This is part of Marc H. Ellis’s “Exile and the Prophetic” feature for Mondoweiss. To read the entire series visit the archive page.
Sharon is dead. The obituaries are coming fast and furious. Most mainstream news outlets are presenting a “balanced” view of Sharon as a controversial leader bound to be lionized over the next days.
The Guardian plays both sides of the Sharon equation. While it highlights the controversies that surrounded Sharon in life, the Guardian sums up Sharon’s controversial legacy this way:
For many Israelis he will be mourned as a giant figure that played a key role in shaping Israel both as a soldier and a statesman. His passing severs the last link to the iconic generation which fought in the 1948 war that followed the declaration of the state. His reputation as a fearless – and controversial – soldier was matched by his uncompromising ideology as a politician.
Among Palestinians and leftwing Israelis, he will be remembered as a powerful and reviled champion of Israel’s colonial settlement project, and the political force behind the construction of the vast concrete and steel separation barrier that snakes through the West Bank. Many will not forgive his role in the killing of hundreds of Palestinians in refugee camps in Beirut in the 1980s.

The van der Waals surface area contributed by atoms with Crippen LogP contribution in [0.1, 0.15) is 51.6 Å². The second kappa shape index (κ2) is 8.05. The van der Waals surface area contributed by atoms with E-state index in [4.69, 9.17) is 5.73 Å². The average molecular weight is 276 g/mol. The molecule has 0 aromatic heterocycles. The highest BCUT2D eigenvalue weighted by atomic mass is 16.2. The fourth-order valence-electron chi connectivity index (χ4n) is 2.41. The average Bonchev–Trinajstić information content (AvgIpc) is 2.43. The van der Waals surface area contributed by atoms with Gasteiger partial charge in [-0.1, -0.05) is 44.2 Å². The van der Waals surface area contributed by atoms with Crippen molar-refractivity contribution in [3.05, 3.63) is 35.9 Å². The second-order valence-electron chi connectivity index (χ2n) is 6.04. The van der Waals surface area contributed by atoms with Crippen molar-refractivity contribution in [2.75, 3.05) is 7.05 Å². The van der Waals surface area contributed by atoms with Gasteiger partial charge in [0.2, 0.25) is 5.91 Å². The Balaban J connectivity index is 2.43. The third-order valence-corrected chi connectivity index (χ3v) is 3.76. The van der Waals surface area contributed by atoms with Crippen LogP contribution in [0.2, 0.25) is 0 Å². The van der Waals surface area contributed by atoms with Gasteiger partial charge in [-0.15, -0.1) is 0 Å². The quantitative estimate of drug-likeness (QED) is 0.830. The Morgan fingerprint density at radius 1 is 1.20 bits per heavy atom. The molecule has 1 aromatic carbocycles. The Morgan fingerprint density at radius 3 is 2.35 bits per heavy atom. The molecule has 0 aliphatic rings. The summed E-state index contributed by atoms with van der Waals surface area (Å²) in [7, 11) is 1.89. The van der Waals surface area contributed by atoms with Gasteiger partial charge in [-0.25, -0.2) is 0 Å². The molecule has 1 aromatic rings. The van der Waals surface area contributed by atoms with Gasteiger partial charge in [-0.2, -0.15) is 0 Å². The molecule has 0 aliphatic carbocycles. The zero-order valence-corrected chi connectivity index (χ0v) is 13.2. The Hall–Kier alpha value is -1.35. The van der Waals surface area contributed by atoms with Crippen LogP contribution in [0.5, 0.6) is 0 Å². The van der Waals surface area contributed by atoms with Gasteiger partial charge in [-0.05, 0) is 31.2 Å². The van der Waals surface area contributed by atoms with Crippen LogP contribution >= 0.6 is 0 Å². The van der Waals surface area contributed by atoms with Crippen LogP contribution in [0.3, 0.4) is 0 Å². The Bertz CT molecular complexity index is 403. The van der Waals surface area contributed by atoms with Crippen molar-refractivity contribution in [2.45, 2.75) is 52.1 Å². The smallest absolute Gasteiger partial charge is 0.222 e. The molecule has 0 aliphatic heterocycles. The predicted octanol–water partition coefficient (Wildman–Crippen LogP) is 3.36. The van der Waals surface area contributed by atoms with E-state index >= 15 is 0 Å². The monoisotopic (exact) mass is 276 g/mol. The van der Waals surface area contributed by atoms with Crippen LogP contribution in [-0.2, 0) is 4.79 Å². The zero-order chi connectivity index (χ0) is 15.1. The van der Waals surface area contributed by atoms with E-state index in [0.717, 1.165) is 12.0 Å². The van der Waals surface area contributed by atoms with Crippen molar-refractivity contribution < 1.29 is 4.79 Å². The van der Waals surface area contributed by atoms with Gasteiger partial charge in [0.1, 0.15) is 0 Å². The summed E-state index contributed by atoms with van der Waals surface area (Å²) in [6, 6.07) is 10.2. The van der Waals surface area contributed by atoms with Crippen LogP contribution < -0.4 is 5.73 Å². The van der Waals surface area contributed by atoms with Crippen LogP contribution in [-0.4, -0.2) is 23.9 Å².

But those of us who aren’t beholden to these mainstream journalistic norms, whatever they’re worth, should state what’s on our minds. As Miko Peled writes:
Ariel Sharon was an ambitious man. He was brutal, greedy, uncompromising and dishonest. He possessed an insatiable appetite for power, glory and fortune. His tendencies as a cold-blooded, merciless killer were evident from early on in his career….
Simply put, Sharon was a thug.
Sharon was a thug who courted and exercised power his entire career, ultimately holding the reins of state power. For decades progressive Zionists held fast to the fiction that Sharon was a rightwing bigot outside Israel’s centrist political culture. They were wrong. Though rougher and more bellicose than other Israeli leaders, Sharon’s vision was – and is – at the center of the Israel’s state enterprise.
Sharon’s legacy isn’t about how Jews want Israel to be perceived by others. Leadership style is only a superficial part of the story. Sharon’s legacy is about the policies he carried out as a military and political actor.